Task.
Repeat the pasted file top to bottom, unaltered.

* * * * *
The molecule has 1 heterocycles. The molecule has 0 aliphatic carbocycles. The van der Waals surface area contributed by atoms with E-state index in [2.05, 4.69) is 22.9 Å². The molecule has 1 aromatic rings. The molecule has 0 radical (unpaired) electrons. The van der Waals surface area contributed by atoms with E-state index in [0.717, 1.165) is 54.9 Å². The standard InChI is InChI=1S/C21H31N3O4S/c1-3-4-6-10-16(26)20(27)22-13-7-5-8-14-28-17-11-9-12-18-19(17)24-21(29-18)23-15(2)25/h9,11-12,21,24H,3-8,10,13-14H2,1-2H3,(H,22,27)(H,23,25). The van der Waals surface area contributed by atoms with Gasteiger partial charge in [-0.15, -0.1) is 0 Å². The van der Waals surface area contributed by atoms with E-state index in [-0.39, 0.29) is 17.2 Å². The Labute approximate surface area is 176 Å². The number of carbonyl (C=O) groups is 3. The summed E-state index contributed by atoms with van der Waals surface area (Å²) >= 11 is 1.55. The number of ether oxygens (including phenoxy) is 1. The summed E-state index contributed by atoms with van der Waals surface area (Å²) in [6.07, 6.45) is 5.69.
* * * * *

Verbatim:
The molecule has 1 heterocycles. The molecule has 0 aliphatic carbocycles. The van der Waals surface area contributed by atoms with E-state index in [2.05, 4.69) is 22.9 Å². The molecule has 1 aromatic rings. The molecule has 0 radical (unpaired) electrons. The van der Waals surface area contributed by atoms with E-state index in [0.717, 1.165) is 54.9 Å². The standard InChI is InChI=1S/C21H31N3O4S/c1-3-4-6-10-16(26)20(27)22-13-7-5-8-14-28-17-11-9-12-18-19(17)24-21(29-18)23-15(2)25/h9,11-12,21,24H,3-8,10,13-14H2,1-2H3,(H,22,27)(H,23,25). The van der Waals surface area contributed by atoms with Gasteiger partial charge in [-0.15, -0.1) is 0 Å². The van der Waals surface area contributed by atoms with E-state index in [-0.39, 0.29) is 17.2 Å². The Labute approximate surface area is 176 Å². The number of carbonyl (C=O) groups is 3. The summed E-state index contributed by atoms with van der Waals surface area (Å²) >= 11 is 1.55. The number of ether oxygens (including phenoxy) is 1. The summed E-state index contributed by atoms with van der Waals surface area (Å²) in [6.07, 6.45) is 5.69.